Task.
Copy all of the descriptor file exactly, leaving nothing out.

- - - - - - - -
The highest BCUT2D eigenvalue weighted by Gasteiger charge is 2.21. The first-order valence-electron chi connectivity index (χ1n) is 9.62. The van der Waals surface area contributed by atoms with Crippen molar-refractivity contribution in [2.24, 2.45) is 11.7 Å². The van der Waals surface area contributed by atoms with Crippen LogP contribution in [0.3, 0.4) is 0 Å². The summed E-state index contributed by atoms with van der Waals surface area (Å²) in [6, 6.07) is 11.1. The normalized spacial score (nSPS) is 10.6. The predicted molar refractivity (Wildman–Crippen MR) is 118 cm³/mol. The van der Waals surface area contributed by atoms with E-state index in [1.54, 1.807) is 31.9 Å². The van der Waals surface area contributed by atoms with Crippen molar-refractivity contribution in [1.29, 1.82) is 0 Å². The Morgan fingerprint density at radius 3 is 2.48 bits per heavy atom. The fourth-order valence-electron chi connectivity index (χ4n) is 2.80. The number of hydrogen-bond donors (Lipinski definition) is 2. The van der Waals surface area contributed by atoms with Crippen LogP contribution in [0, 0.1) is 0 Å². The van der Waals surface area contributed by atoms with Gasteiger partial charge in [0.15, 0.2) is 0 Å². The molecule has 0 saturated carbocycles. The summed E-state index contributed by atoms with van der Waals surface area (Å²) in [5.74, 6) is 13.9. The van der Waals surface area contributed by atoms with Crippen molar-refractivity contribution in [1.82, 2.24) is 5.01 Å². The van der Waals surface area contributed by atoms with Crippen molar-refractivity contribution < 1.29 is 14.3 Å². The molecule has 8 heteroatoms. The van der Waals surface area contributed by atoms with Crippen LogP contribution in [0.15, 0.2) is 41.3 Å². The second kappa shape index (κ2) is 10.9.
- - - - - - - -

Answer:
The highest BCUT2D eigenvalue weighted by Gasteiger charge is 2.21. The first-order valence-electron chi connectivity index (χ1n) is 9.62. The van der Waals surface area contributed by atoms with Crippen molar-refractivity contribution in [2.24, 2.45) is 11.7 Å². The van der Waals surface area contributed by atoms with Crippen LogP contribution in [0.3, 0.4) is 0 Å². The summed E-state index contributed by atoms with van der Waals surface area (Å²) in [6, 6.07) is 11.1. The normalized spacial score (nSPS) is 10.6. The predicted molar refractivity (Wildman–Crippen MR) is 118 cm³/mol. The van der Waals surface area contributed by atoms with E-state index in [1.54, 1.807) is 31.9 Å². The van der Waals surface area contributed by atoms with Crippen molar-refractivity contribution in [1.29, 1.82) is 0 Å². The Morgan fingerprint density at radius 3 is 2.48 bits per heavy atom. The fourth-order valence-electron chi connectivity index (χ4n) is 2.80. The number of hydrogen-bond donors (Lipinski definition) is 2. The van der Waals surface area contributed by atoms with Crippen LogP contribution in [0, 0.1) is 0 Å². The van der Waals surface area contributed by atoms with Gasteiger partial charge in [0.15, 0.2) is 0 Å². The molecule has 0 saturated carbocycles. The summed E-state index contributed by atoms with van der Waals surface area (Å²) in [5.74, 6) is 13.9. The van der Waals surface area contributed by atoms with Crippen molar-refractivity contribution in [1.82, 2.24) is 5.01 Å². The van der Waals surface area contributed by atoms with Crippen molar-refractivity contribution < 1.29 is 14.3 Å². The molecule has 8 heteroatoms. The van der Waals surface area contributed by atoms with Crippen LogP contribution in [0.15, 0.2) is 41.3 Å². The second kappa shape index (κ2) is 10.9.